by Izalia Roncallo
A white piece of heavy paper, covered with over a thousand pinholes, is the start of a dialogue between artist and material. This process is more than just the action, it is also a negotiation with the material. The artist is captivated by the changeability that each gesture holds, and the longer the materials are dealt with, the easier it becomes to deal with certain discomforts. For instance, the pain caused by the needle when pushing through a new hole, or the way the thimble rubs against the skin of the finger, or even the tugging of the thread that quickly becomes ritualistic, slowly easing to a fluid motion. Why chose such a labor-intensive venture? For the glory of saying “I made this,” and also to see the visual representation of this dialogue that is taking place. Even though the process is part of any artwork, it is a theme emphasized more strongly by those artists working in craft-based forms. Just look at an issue of American Craft magazine, and you will see it mentioned in basically every article.
After observing the stitched Illustrations of Peter Crawley in magazines and on blogs, countless writers have focused on the time-consuming aspect of the pieces. In case you haven’t seen his work, Crawley creates images on different stocks of art paper, pierces the pattern by hand, and finally stitches the paper with cotton thread. The motifs vary from architectural to typographical to geometric patterns. The style of the images is crisp and controlled, possibly an inclination arising from his career as a product designer. The stitching itself is nostalgic, and for some a whole sensory experience, as one remembers a long summer afternoon sitting around with grandma, learning the different types of stitches, as a faint smell of basil came from her hands and the barely-there pink of her nail polish constantly moved with each gesture she made. Nevertheless, within the realm of stitching Crawley’s work is in a class of its own, especially when one looks at his architectural and audiovisual depictions.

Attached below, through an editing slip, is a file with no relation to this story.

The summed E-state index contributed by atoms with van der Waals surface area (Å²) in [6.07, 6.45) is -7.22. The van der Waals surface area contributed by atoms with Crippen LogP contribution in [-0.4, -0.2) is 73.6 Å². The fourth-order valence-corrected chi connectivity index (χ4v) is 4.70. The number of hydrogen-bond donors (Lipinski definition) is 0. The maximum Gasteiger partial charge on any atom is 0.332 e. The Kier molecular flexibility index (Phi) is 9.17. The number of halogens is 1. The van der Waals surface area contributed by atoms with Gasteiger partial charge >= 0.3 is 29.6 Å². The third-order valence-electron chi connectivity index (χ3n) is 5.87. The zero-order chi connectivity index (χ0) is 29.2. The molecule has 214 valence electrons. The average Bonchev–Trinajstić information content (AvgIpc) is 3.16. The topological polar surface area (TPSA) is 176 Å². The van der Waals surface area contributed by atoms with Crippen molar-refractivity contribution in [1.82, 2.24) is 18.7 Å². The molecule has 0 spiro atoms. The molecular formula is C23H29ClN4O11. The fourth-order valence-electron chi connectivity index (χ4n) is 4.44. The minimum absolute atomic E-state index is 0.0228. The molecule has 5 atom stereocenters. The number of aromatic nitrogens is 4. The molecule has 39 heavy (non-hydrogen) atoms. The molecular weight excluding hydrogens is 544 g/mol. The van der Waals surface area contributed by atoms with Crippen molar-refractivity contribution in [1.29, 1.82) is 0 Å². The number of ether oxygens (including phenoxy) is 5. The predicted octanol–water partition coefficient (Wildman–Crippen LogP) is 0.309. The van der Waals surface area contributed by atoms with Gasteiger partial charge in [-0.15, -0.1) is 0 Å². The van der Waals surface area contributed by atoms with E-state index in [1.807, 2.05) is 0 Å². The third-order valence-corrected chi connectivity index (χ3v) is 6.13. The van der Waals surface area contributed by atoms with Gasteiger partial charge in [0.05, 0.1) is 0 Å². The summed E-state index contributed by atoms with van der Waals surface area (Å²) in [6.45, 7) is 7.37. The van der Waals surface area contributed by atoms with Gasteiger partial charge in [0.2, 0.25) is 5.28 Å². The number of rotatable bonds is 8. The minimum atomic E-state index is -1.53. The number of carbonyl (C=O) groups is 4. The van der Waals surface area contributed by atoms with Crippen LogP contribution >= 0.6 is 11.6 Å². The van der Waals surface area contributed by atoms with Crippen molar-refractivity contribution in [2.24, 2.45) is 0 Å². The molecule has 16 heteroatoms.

So why would a critic focus on the particulars of how long a work takes as the main characteristic when evaluating a piece of art? Process doesn’t necessarily mean the time spent from beginning to end on a project; it can actually relate to the way the materials are handled, as well. Ann Hamilton is an example to this aspect of process. In her work, she emphasizes the process of transforming natural materials like cotton into sculptural installations. But process could, and should, also include the period when ideas are being worked out in the mind of the artists. For some, it is when the artist comes up with the first concept that eventually turns into a style that is instantly recognizable by the world. Just look at the oeuvre of Eva Hesse, in which she explored the problems associated with process and change through serial repetitions. Others might say it is all these descriptions combined that are essential to any art process.
Peter Crawley’s first stitched illustration was inspired by a trip across America. The depiction was a map of the United States, hand-stitched, with red showing his route from coast to coast. It is neither complex nor intricate at all; it is a basic illustration, but that stitched image has inspired many other ideas after the original process of its creation. It’s a puzzle: Why did stitching come to his mind? What about the United States made him think to create such a representation? Did something he saw on his trip make him think, this is something I want to attempt?
When so many other questions can be asked of his work, why is so much emphasis laid on how long it takes him to finish a given illustration? For instance, why has Crawley chosen to work in a craft—stitching—that is more commonly associated with female artists? Concentrating on Crawley’s audio-visual themed work, more questions arise. When he stitches patterns based on sonic waveforms, what kind of technology is he using to acquire these images? Given that these images only depict a single minute of a song, how does Crawley determine which section of a piece of music to concentrate on? As one can see, countless concessions and negotiations with oneself are made in the art-making process, because art is not random, and is part of gaining knowledge and understanding of a bigger system.